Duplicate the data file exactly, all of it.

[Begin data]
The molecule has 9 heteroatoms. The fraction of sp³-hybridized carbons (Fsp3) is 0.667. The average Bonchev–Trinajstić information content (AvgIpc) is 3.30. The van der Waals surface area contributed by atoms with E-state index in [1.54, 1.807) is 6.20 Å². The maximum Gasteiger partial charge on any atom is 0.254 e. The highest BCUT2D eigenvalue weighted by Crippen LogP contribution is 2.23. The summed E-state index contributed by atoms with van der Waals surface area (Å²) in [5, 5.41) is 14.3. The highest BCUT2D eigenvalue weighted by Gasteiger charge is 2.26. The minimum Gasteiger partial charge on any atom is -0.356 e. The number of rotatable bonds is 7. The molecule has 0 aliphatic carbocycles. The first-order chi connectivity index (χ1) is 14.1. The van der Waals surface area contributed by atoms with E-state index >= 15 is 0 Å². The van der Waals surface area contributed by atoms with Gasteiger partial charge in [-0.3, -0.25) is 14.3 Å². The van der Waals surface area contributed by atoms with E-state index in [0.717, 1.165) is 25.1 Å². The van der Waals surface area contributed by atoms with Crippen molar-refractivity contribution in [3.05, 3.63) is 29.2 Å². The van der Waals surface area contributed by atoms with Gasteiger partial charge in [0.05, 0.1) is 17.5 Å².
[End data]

The molecule has 9 heteroatoms. The fraction of sp³-hybridized carbons (Fsp3) is 0.667. The average Bonchev–Trinajstić information content (AvgIpc) is 3.30. The van der Waals surface area contributed by atoms with E-state index in [1.54, 1.807) is 6.20 Å². The maximum Gasteiger partial charge on any atom is 0.254 e. The highest BCUT2D eigenvalue weighted by Crippen LogP contribution is 2.23. The summed E-state index contributed by atoms with van der Waals surface area (Å²) in [5, 5.41) is 14.3. The highest BCUT2D eigenvalue weighted by Gasteiger charge is 2.26. The minimum Gasteiger partial charge on any atom is -0.356 e. The number of rotatable bonds is 7. The molecule has 0 aliphatic carbocycles. The first-order chi connectivity index (χ1) is 14.1. The van der Waals surface area contributed by atoms with E-state index >= 15 is 0 Å². The van der Waals surface area contributed by atoms with Gasteiger partial charge in [-0.3, -0.25) is 14.3 Å². The van der Waals surface area contributed by atoms with E-state index in [0.717, 1.165) is 25.1 Å². The van der Waals surface area contributed by atoms with Crippen molar-refractivity contribution in [3.05, 3.63) is 29.2 Å². The van der Waals surface area contributed by atoms with Gasteiger partial charge in [0.05, 0.1) is 17.5 Å².